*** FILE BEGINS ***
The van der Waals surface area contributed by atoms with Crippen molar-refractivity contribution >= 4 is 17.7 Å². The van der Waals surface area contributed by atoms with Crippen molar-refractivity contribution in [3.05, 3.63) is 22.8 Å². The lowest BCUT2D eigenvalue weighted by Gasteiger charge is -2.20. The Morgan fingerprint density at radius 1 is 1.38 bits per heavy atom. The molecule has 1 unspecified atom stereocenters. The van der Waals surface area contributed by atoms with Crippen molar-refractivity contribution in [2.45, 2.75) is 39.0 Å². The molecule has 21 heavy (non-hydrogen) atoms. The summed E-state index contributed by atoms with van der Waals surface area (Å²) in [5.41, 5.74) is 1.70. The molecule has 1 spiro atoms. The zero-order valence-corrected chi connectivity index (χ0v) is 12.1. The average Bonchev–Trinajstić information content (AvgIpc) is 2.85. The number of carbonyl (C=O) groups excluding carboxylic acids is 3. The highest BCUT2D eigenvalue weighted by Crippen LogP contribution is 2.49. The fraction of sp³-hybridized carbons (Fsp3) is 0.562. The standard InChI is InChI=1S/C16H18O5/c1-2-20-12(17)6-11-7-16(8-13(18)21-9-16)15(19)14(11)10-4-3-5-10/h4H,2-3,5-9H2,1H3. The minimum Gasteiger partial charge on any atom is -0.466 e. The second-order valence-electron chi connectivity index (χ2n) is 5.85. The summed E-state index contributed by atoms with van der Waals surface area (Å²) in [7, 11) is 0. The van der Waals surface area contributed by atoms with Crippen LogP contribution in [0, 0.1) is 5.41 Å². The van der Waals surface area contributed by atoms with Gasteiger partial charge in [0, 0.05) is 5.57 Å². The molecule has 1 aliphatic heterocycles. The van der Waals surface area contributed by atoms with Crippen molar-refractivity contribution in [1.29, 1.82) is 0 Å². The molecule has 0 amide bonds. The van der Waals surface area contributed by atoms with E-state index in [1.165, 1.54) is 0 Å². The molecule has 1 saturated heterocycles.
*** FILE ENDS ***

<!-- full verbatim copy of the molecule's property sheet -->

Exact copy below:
The van der Waals surface area contributed by atoms with Crippen molar-refractivity contribution >= 4 is 17.7 Å². The van der Waals surface area contributed by atoms with Crippen molar-refractivity contribution in [3.05, 3.63) is 22.8 Å². The lowest BCUT2D eigenvalue weighted by Gasteiger charge is -2.20. The Morgan fingerprint density at radius 1 is 1.38 bits per heavy atom. The molecule has 1 unspecified atom stereocenters. The van der Waals surface area contributed by atoms with Crippen molar-refractivity contribution in [2.45, 2.75) is 39.0 Å². The molecule has 21 heavy (non-hydrogen) atoms. The summed E-state index contributed by atoms with van der Waals surface area (Å²) in [5.41, 5.74) is 1.70. The molecule has 1 spiro atoms. The zero-order valence-corrected chi connectivity index (χ0v) is 12.1. The average Bonchev–Trinajstić information content (AvgIpc) is 2.85. The number of carbonyl (C=O) groups excluding carboxylic acids is 3. The highest BCUT2D eigenvalue weighted by Crippen LogP contribution is 2.49. The fraction of sp³-hybridized carbons (Fsp3) is 0.562. The standard InChI is InChI=1S/C16H18O5/c1-2-20-12(17)6-11-7-16(8-13(18)21-9-16)15(19)14(11)10-4-3-5-10/h4H,2-3,5-9H2,1H3. The minimum Gasteiger partial charge on any atom is -0.466 e. The second-order valence-electron chi connectivity index (χ2n) is 5.85. The summed E-state index contributed by atoms with van der Waals surface area (Å²) in [7, 11) is 0. The van der Waals surface area contributed by atoms with Crippen LogP contribution in [0, 0.1) is 5.41 Å². The van der Waals surface area contributed by atoms with Gasteiger partial charge in [0, 0.05) is 5.57 Å². The molecule has 1 aliphatic heterocycles. The van der Waals surface area contributed by atoms with Crippen molar-refractivity contribution in [1.29, 1.82) is 0 Å². The molecule has 0 amide bonds. The van der Waals surface area contributed by atoms with E-state index in [1.165, 1.54) is 0 Å². The molecule has 1 saturated heterocycles.